Led by scientists at UCLA, an international team of researchers has discovered that bacteria have a “memory” that passes sensory knowledge from one generation of cells to the next, all without a central nervous system or any neurons.
“This is a huge surprise to us and to the field,” said Gerard Wong, a professor of bioengineering and of chemistry and biochemistry, member of the California NanoSystems Institute at UCLA and one of the study’s senior authors.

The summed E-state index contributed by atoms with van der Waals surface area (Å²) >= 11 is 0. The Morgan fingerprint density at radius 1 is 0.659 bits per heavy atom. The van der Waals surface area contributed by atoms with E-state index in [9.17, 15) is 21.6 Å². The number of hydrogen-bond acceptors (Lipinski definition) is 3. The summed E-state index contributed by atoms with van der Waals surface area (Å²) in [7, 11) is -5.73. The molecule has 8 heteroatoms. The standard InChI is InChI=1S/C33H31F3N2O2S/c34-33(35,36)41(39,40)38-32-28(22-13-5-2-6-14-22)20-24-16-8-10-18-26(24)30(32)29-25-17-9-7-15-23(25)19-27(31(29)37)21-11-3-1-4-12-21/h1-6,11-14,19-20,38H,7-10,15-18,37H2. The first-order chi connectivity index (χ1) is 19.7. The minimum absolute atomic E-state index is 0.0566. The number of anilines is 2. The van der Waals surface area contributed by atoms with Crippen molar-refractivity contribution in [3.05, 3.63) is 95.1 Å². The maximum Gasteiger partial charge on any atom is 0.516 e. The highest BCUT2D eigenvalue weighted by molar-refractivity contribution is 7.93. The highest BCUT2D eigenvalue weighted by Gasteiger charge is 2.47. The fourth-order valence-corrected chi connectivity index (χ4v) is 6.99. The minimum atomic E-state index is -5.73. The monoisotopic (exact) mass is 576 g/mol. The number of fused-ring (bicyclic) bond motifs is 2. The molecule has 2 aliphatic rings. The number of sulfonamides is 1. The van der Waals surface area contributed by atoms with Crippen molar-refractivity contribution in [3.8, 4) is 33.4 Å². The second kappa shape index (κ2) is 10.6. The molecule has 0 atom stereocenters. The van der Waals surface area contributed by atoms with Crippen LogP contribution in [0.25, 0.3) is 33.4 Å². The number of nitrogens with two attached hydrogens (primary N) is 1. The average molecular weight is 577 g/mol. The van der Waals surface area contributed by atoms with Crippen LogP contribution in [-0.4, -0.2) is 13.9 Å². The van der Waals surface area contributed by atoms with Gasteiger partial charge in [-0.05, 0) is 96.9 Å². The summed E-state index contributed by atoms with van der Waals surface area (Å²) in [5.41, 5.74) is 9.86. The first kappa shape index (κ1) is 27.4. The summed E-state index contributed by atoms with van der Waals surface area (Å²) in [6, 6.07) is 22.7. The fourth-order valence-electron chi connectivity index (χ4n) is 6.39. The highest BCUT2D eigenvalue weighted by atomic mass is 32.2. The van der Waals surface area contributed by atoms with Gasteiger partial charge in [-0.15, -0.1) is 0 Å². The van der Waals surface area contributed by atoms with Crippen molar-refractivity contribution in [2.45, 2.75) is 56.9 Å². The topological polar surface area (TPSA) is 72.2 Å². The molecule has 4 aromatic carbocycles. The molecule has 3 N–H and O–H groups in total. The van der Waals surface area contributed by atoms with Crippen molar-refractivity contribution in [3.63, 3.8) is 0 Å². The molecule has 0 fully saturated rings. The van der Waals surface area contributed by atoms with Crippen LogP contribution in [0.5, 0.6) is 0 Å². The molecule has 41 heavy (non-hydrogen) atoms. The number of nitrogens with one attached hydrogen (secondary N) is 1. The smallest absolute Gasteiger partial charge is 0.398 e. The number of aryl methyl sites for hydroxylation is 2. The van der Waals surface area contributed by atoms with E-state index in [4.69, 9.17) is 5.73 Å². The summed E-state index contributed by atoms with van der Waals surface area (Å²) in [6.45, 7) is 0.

These findings are a major step toward understanding hard-to-treat infections caused by bacterial biofilms in people with cystic fibrosis.
The team studied a strain of bacteria called Pseudomonas aeruginosa that forms biofilms in the airways of people with cystic fibrosis and causes persistent infections that can be lethal. Bacterial biofilms can also form on surgical implants, like an artificial hip; when they do, they can cause the implant to fail. Bacterial biofilms are composed of genetically identical bacteria cells that can colonize nearly any surface and form communities in which single cells organize and cooperate … read more